Colorful fields in Gansu province provide beauty and jobs.


A large, flexible workforce is part of what has helped control the virus. Within hours, cities can mobilize testing crews, set up barricades and conduct contact tracing. In a recent outbreak in Qingdao, the government tested 10 million people in four days. Workers are simply temporarily shifted from other jobs to where they are needed.


What are you curious about when it comes to life in China? Feel free to post questions in the comments. I might just use one for a future post.


Say Cheese!

Up. Down. All around. I counted 96 security cameras on my morning walk to the park which is just over a mile away. That was on my side of the street. It could have been 95 or 97. I started to lose count after awhile.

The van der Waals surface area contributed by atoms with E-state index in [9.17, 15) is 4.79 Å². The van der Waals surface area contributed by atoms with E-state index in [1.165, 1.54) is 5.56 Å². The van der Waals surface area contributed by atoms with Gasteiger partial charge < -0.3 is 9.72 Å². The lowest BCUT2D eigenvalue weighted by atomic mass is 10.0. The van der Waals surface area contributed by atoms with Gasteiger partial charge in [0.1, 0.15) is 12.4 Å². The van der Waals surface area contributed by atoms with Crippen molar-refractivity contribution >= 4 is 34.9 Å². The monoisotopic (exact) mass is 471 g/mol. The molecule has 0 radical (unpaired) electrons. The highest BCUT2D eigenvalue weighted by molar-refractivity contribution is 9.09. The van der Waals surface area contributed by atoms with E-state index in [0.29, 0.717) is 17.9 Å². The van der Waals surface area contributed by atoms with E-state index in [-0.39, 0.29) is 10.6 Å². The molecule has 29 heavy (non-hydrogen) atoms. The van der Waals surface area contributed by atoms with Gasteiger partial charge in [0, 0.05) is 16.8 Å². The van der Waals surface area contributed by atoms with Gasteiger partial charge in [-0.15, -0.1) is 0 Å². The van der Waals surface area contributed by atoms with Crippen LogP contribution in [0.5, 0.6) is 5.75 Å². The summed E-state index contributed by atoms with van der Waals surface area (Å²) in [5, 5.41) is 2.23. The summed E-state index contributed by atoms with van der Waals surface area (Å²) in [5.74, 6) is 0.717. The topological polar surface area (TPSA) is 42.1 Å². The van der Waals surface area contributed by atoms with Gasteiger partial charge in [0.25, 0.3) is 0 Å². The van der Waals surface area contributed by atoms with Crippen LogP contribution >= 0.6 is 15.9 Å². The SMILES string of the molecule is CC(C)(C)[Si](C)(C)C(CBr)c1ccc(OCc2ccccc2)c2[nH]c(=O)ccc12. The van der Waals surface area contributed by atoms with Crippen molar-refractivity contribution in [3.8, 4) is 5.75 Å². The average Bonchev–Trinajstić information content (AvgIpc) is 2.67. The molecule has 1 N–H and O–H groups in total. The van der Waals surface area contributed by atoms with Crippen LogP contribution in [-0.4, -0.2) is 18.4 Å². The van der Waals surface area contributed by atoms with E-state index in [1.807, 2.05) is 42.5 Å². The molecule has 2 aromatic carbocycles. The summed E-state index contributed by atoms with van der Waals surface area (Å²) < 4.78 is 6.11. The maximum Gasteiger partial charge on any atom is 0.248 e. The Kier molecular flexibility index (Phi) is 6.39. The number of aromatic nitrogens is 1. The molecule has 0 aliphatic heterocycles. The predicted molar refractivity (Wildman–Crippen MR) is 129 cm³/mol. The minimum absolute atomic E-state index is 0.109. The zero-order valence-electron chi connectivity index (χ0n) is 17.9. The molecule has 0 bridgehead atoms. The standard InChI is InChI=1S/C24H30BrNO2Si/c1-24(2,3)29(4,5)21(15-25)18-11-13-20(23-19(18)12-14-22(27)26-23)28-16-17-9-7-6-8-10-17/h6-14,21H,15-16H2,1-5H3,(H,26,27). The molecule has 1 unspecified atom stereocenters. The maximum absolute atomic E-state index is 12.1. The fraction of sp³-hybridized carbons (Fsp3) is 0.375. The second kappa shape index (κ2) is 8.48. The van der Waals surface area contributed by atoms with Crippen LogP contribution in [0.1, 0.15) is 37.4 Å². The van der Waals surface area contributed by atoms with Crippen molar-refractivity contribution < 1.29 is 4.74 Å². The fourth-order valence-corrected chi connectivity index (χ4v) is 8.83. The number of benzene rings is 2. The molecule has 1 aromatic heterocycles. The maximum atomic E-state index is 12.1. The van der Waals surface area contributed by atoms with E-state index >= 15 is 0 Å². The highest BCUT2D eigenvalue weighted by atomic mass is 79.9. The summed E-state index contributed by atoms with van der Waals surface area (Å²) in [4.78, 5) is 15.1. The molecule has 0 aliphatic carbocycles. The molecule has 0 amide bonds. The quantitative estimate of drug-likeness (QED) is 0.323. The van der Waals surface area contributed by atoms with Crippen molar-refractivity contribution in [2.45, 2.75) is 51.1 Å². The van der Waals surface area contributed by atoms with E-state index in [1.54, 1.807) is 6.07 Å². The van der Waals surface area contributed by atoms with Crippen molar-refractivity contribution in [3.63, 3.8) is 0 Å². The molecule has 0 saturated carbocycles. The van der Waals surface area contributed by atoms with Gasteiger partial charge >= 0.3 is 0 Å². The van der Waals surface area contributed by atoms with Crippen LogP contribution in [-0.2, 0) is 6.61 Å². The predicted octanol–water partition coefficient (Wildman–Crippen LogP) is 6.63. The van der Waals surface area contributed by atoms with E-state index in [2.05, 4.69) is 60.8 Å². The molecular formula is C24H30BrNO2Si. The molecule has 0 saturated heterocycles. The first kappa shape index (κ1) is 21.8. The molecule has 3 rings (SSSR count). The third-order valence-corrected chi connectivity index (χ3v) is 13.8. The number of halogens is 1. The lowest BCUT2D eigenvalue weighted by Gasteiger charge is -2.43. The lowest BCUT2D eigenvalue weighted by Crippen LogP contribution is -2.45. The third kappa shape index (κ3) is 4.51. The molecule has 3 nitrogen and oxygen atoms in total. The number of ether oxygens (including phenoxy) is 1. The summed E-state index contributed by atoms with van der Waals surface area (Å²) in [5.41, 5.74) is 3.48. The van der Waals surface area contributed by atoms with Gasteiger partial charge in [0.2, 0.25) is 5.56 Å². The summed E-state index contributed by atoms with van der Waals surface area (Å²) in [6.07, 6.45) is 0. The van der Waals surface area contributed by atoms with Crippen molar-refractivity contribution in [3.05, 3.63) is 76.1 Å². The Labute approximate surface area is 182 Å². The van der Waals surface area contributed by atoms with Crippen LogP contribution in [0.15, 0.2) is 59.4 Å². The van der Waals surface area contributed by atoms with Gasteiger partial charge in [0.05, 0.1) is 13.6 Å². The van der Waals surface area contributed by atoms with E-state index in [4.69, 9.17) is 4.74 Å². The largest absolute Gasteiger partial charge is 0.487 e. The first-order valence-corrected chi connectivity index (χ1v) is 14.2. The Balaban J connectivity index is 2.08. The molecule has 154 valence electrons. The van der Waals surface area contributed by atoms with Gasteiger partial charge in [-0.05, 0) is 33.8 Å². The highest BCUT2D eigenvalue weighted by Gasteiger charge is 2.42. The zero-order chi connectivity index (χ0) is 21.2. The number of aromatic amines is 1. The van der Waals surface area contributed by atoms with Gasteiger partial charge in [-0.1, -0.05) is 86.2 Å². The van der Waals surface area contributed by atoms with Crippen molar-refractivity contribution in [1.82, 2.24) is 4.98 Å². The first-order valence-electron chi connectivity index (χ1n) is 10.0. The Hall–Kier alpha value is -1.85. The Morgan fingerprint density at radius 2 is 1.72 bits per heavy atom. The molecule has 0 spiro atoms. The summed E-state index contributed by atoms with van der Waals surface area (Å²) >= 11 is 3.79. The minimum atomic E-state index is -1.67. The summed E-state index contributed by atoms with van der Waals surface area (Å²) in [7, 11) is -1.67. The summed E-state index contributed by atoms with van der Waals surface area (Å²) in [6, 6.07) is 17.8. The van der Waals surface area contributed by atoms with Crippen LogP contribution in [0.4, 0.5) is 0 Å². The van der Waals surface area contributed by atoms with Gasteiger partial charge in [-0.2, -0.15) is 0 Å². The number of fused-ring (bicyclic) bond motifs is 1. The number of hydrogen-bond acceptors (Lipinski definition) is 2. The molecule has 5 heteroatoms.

Cameras line the streets to monitor traffic.

Cameras record license plates as only certain vehicles are allowed into the city on given days to reduce traffic.


Crosswalks are monitored to discourage jaywalking. Sometimes names and ID numbers pop up next photos of the offending pedestrians.


Smile, you’re on candid camera.


Cameras in restaurant kitchens send a live feed to the dining area. Find a stray hair in your food? Now you’ll know whose it is.


I’m not sure I want to know what goes on back there.


Cameras are in every school classroom (keep those masks on!), and adorn entrances to hotels, apartment compounds and shops.


Entrance to a local store.


Mini-cameras hang from rearview mirrors or sit on the dash in taxis and ride share vehicles.

If there’s a place to gather, chances are there’s a camera nearby.


A peaceful spot at the park under watchful eye.


Since Beijing is the capital, it’s surveillance heavy, with around 1 million cameras watching 20 million people. The city boasts 100 % coverage. Combined with the ever-increasing technology of facial recognition, the use of cameras is a way to keep people in line.